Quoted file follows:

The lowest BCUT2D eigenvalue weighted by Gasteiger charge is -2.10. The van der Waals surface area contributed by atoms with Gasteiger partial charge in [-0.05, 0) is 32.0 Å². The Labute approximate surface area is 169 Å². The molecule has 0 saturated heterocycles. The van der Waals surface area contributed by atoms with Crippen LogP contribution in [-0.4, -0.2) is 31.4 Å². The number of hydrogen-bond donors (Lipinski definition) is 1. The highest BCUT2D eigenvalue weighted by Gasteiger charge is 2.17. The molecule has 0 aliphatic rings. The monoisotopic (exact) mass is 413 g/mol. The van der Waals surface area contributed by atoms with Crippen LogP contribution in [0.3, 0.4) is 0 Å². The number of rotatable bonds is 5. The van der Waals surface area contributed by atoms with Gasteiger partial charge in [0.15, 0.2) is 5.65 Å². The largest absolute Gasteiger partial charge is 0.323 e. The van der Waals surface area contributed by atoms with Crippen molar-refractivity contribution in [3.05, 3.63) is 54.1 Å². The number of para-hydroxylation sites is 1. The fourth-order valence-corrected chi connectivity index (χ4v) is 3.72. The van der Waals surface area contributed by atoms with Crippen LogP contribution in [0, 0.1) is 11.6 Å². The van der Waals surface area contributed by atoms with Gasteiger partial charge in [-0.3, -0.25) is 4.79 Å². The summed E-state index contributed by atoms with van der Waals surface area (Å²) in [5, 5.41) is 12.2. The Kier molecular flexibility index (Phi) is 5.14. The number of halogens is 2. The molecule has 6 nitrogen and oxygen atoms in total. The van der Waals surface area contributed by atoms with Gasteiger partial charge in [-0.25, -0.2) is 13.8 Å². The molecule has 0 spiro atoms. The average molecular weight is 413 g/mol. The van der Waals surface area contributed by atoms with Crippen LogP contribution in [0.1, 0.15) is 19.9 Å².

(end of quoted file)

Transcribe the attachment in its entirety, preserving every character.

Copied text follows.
The lowest BCUT2D eigenvalue weighted by Gasteiger charge is -2.10. The van der Waals surface area contributed by atoms with Gasteiger partial charge in [-0.05, 0) is 32.0 Å². The Labute approximate surface area is 169 Å². The molecule has 0 saturated heterocycles. The van der Waals surface area contributed by atoms with Crippen LogP contribution in [-0.4, -0.2) is 31.4 Å². The number of hydrogen-bond donors (Lipinski definition) is 1. The highest BCUT2D eigenvalue weighted by Gasteiger charge is 2.17. The molecule has 0 aliphatic rings. The monoisotopic (exact) mass is 413 g/mol. The van der Waals surface area contributed by atoms with Crippen LogP contribution in [0.3, 0.4) is 0 Å². The number of rotatable bonds is 5. The van der Waals surface area contributed by atoms with Gasteiger partial charge in [0.15, 0.2) is 5.65 Å². The largest absolute Gasteiger partial charge is 0.323 e. The van der Waals surface area contributed by atoms with Crippen molar-refractivity contribution in [3.05, 3.63) is 54.1 Å². The number of para-hydroxylation sites is 1. The fourth-order valence-corrected chi connectivity index (χ4v) is 3.72. The van der Waals surface area contributed by atoms with Crippen LogP contribution in [0, 0.1) is 11.6 Å². The van der Waals surface area contributed by atoms with Gasteiger partial charge in [-0.3, -0.25) is 4.79 Å². The summed E-state index contributed by atoms with van der Waals surface area (Å²) in [5, 5.41) is 12.2. The Kier molecular flexibility index (Phi) is 5.14. The number of halogens is 2. The molecule has 6 nitrogen and oxygen atoms in total. The van der Waals surface area contributed by atoms with Gasteiger partial charge in [-0.25, -0.2) is 13.8 Å². The molecule has 0 spiro atoms. The average molecular weight is 413 g/mol. The van der Waals surface area contributed by atoms with Crippen LogP contribution in [0.1, 0.15) is 19.9 Å².